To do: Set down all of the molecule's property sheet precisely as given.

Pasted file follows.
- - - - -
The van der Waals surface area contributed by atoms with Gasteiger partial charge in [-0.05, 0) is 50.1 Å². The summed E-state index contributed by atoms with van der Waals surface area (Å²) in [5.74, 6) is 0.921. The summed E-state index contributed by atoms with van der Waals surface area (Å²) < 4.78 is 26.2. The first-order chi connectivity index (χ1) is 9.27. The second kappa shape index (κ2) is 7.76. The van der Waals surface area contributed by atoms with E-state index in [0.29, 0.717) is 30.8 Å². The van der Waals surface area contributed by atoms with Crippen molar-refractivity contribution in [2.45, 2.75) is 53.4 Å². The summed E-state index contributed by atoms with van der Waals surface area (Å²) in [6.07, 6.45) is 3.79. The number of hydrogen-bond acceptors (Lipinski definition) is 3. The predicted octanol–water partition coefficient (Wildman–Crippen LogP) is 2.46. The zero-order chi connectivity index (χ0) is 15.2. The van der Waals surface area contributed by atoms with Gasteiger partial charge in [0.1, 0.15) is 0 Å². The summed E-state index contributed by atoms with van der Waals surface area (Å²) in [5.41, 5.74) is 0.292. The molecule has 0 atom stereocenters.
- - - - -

The van der Waals surface area contributed by atoms with Gasteiger partial charge in [-0.05, 0) is 50.1 Å². The summed E-state index contributed by atoms with van der Waals surface area (Å²) in [5.74, 6) is 0.921. The summed E-state index contributed by atoms with van der Waals surface area (Å²) < 4.78 is 26.2. The first-order chi connectivity index (χ1) is 9.27. The second kappa shape index (κ2) is 7.76. The van der Waals surface area contributed by atoms with E-state index in [0.29, 0.717) is 30.8 Å². The van der Waals surface area contributed by atoms with Crippen molar-refractivity contribution in [2.45, 2.75) is 53.4 Å². The summed E-state index contributed by atoms with van der Waals surface area (Å²) in [6.07, 6.45) is 3.79. The number of hydrogen-bond acceptors (Lipinski definition) is 3. The predicted octanol–water partition coefficient (Wildman–Crippen LogP) is 2.46. The zero-order chi connectivity index (χ0) is 15.2. The van der Waals surface area contributed by atoms with Gasteiger partial charge in [0.1, 0.15) is 0 Å². The summed E-state index contributed by atoms with van der Waals surface area (Å²) in [5.41, 5.74) is 0.292. The molecule has 0 atom stereocenters.